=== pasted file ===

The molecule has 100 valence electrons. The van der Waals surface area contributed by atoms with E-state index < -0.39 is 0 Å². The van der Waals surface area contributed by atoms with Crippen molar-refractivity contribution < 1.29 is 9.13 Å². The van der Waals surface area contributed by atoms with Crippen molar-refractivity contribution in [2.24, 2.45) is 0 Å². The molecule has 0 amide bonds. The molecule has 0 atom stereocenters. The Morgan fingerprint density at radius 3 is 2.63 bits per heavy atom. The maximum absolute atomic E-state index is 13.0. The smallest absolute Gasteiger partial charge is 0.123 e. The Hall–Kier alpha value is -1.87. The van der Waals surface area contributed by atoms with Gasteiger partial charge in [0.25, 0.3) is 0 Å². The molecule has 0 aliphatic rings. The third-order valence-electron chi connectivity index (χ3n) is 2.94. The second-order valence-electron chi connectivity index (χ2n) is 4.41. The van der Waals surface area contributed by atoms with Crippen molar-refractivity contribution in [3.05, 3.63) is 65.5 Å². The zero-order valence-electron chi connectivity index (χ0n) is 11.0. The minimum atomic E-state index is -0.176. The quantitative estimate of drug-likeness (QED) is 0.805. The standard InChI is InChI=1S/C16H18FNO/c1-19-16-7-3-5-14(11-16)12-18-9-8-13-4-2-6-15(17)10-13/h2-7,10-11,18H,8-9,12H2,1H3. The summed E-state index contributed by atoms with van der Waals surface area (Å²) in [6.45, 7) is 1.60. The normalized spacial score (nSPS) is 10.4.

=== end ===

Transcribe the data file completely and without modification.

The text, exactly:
The molecule has 100 valence electrons. The van der Waals surface area contributed by atoms with E-state index < -0.39 is 0 Å². The van der Waals surface area contributed by atoms with Crippen molar-refractivity contribution < 1.29 is 9.13 Å². The van der Waals surface area contributed by atoms with Crippen molar-refractivity contribution in [2.24, 2.45) is 0 Å². The molecule has 0 amide bonds. The molecule has 0 atom stereocenters. The Morgan fingerprint density at radius 3 is 2.63 bits per heavy atom. The maximum absolute atomic E-state index is 13.0. The smallest absolute Gasteiger partial charge is 0.123 e. The Hall–Kier alpha value is -1.87. The van der Waals surface area contributed by atoms with Gasteiger partial charge in [0.25, 0.3) is 0 Å². The molecule has 0 aliphatic rings. The third-order valence-electron chi connectivity index (χ3n) is 2.94. The second-order valence-electron chi connectivity index (χ2n) is 4.41. The van der Waals surface area contributed by atoms with Crippen molar-refractivity contribution in [3.05, 3.63) is 65.5 Å². The zero-order valence-electron chi connectivity index (χ0n) is 11.0. The minimum atomic E-state index is -0.176. The quantitative estimate of drug-likeness (QED) is 0.805. The standard InChI is InChI=1S/C16H18FNO/c1-19-16-7-3-5-14(11-16)12-18-9-8-13-4-2-6-15(17)10-13/h2-7,10-11,18H,8-9,12H2,1H3. The summed E-state index contributed by atoms with van der Waals surface area (Å²) in [6.45, 7) is 1.60. The normalized spacial score (nSPS) is 10.4.